53—Gregory and His Greatness
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His name retains its greatness, even in modern times—even for Christians who don’t know much history. They know Gregorian Chant, and maybe Gregorian Masses. Who was the Gregory behind those monuments? Born into nobility, he held vast estates in Italy and Sicily, but gave them up to be a monk. Then he gave up being a monk so that he could serve the Church. Elected pope, he recast the papacy as a full-time exercise of servitude. He was “servant of the servants of God,” and as such he reformed the clergy, and the liturgy. He directed foreign missions and set lasting standards for inculturation of the faith. He did all this while he was very ill and often combined to bed. His greatness was manifest to his contemporaries and to every age after.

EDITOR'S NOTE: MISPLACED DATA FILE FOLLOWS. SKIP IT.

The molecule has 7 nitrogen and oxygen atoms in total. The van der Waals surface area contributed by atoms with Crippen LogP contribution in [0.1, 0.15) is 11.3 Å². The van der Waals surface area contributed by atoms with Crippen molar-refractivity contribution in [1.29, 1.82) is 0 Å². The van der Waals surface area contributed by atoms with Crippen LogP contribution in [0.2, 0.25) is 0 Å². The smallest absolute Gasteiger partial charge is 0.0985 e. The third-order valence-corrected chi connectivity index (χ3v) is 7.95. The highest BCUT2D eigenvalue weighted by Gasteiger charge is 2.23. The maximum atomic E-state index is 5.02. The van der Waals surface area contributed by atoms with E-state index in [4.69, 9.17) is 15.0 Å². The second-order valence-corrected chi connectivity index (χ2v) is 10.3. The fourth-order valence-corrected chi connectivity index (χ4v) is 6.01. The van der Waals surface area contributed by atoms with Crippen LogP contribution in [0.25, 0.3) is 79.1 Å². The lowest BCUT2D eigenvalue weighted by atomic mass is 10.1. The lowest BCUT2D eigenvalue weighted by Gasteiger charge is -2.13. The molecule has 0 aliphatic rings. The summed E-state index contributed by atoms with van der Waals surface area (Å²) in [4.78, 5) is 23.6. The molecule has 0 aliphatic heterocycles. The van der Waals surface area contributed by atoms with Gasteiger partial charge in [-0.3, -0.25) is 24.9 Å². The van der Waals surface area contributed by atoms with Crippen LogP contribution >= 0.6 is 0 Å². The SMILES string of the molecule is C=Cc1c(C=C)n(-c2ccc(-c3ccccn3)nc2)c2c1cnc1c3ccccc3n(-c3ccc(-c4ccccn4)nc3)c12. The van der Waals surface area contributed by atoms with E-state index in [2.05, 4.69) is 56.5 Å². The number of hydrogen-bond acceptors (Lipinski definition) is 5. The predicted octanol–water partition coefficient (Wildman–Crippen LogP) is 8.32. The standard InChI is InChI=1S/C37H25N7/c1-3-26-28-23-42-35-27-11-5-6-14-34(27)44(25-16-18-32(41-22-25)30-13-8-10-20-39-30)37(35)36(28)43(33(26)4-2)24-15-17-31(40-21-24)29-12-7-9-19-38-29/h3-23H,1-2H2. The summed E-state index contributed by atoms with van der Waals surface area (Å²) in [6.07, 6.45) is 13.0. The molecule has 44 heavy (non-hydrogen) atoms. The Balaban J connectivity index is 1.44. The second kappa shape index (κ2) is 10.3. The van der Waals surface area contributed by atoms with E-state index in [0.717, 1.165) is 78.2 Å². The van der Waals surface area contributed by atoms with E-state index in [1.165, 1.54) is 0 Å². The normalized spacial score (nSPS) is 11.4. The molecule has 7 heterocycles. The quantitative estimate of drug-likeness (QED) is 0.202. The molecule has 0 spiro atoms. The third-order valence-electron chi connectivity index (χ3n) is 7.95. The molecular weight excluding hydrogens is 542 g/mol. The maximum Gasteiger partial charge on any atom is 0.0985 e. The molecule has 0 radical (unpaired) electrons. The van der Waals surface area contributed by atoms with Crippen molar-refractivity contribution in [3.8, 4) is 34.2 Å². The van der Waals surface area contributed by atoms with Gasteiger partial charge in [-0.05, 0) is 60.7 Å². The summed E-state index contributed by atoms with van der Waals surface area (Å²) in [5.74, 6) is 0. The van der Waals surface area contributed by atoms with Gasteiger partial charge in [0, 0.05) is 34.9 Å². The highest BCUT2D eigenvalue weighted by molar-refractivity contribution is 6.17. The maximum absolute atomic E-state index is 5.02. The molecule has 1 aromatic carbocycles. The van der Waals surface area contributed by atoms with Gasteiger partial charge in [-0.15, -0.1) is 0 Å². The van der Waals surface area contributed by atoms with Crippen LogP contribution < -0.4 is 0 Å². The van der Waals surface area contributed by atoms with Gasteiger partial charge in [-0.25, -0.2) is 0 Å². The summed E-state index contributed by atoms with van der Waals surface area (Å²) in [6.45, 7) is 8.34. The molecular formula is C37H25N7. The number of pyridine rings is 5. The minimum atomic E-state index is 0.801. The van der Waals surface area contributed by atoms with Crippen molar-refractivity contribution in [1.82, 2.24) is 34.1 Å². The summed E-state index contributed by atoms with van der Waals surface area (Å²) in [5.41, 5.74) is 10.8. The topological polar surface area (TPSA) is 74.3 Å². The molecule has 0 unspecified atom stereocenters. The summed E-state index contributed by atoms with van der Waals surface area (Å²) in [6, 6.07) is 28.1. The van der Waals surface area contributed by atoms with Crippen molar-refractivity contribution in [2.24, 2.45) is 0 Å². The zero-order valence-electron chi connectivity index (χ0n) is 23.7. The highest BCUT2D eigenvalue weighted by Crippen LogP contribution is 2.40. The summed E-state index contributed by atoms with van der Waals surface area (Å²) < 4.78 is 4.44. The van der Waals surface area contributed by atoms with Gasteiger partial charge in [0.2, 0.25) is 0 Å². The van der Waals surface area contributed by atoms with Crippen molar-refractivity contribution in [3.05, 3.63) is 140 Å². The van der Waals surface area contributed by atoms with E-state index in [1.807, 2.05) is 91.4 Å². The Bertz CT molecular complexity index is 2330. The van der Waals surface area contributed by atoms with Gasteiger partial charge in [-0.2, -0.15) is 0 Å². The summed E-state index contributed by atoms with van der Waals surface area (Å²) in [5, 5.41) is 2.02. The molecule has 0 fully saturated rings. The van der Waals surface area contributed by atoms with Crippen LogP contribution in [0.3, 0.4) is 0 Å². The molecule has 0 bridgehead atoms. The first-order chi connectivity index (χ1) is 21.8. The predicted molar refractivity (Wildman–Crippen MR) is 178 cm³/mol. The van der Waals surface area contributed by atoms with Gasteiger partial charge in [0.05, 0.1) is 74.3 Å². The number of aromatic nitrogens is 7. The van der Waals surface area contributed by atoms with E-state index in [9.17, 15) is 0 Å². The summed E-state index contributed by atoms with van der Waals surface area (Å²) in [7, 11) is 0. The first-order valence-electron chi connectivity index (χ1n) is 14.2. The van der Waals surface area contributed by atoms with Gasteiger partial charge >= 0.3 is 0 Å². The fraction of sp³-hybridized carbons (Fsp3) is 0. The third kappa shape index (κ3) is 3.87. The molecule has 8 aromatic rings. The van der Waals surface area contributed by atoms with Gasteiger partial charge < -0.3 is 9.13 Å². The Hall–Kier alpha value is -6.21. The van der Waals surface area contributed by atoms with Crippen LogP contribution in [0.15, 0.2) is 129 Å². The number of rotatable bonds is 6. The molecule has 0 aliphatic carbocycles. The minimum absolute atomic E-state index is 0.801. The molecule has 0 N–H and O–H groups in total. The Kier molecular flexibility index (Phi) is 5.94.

Gregory the Great, Morals on the Book of Job http://www.lectionarycentral.com/gregorymoraliaindex.html
Gregory the Great, Dialogues https://www.tertullian.org/fathers/gregory_00_dialogues_eintro.htm
Gregory the Great, The Book of Pastoral Rule https://www.catholicculture.org/culture/library/fathers/view.cfm?recnum=2223
Epistle XII: to John, Bishop of Syracuse (on reform of the liturgy) https://www.catholicculture.org/culture/library/fathers/view.cfm?recnum=3719
Mike Aquilina’s website https://fathersofthechurch.com
Mike Aquilina’s books https://catholicbooksdirect.com/writer/mike-aquilina/
Theme music: Gaudeamus (Introit for the Feast of All Saints), sung by Jeff Ostrowski. Courtesy of Corpus Christi Watershed http://www.ccwatershed.org
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